the post-infarction study by Moss clearly show that
one-year mortality increases as LVEF falls. However,
resting LVEF and exercise capacity have little correlation.
Data from the Ve-HeFT studies of nearly 1300 patients
who underwent metabolic stress testing showed virtually
no correlation between LVEF and VO2 maximum,
with r values less than 0.2.
Data from Mancini of patients referred
for heart transplantation evaluation showed that
patients with significantly reduced VO2 maximum
had a 50-60% one year mortality. The data further
show that exercise performance was the only predictor
of long-term survival. LVEF and norepinephrine levels
are not used carefully as predictors of survival,
and exercise capacity has been relied on heavily.
Thus, Loh thinks the development of
symptomatic heart failure dramatically changes the
slope of the natural history deterioration curve.
The SAVE trial showed that in post-infarct patients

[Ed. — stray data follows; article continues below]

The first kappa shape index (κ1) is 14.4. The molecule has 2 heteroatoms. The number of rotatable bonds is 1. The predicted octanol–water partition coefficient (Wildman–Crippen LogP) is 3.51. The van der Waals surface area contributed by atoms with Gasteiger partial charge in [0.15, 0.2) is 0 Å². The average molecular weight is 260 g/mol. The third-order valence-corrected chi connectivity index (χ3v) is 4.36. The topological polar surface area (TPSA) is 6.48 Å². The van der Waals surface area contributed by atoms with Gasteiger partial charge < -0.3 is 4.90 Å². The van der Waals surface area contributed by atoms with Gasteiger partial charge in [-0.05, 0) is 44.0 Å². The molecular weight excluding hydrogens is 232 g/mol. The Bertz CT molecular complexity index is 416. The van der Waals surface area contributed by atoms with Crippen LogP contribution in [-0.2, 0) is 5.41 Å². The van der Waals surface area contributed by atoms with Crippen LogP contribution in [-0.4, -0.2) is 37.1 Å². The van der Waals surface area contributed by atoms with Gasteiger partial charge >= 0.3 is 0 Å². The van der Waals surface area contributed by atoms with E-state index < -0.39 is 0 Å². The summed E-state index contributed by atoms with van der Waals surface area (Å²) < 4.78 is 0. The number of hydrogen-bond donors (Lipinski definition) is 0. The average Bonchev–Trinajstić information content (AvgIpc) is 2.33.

randomized to either captopril or placebo, the captopril-treated
patients had an overall 19% reduction in overall
cardiovascular (CV) mortality (p=0.019). These asymptomatic
patients had a 4-year mortality rate of 20-25%.
Mortality following first hospitalization for heart
failure more than doubled in the captopril-treated
group to 50-55% at 4 years. In the placebo group
the mortality was nearly 70%.
epidemiology in heart failure
A molecular epidemiology approach
was used to determine predictors of survival in
patients with heart failure. The genetic background
of a person likely plays a role in determining the
response to the complex pathophysiology of heart
failure. To date, genetic determinants of prognosis
and survival in patients with heart failure have
not been established.
Molecular epidemiology seeks to determine
whether a biologically-plausible candidate gene
with an association to a well-defined disease affects
1) etiology, 2) risk stratification, 3) prognosis,
and 4) design of novel therapeutic interventions.
In contrast to identifying genes that cause a disease,
this approach seeks to identify genes that modify
the natural history.
Establishing a causal relationship
To establish a causal relation between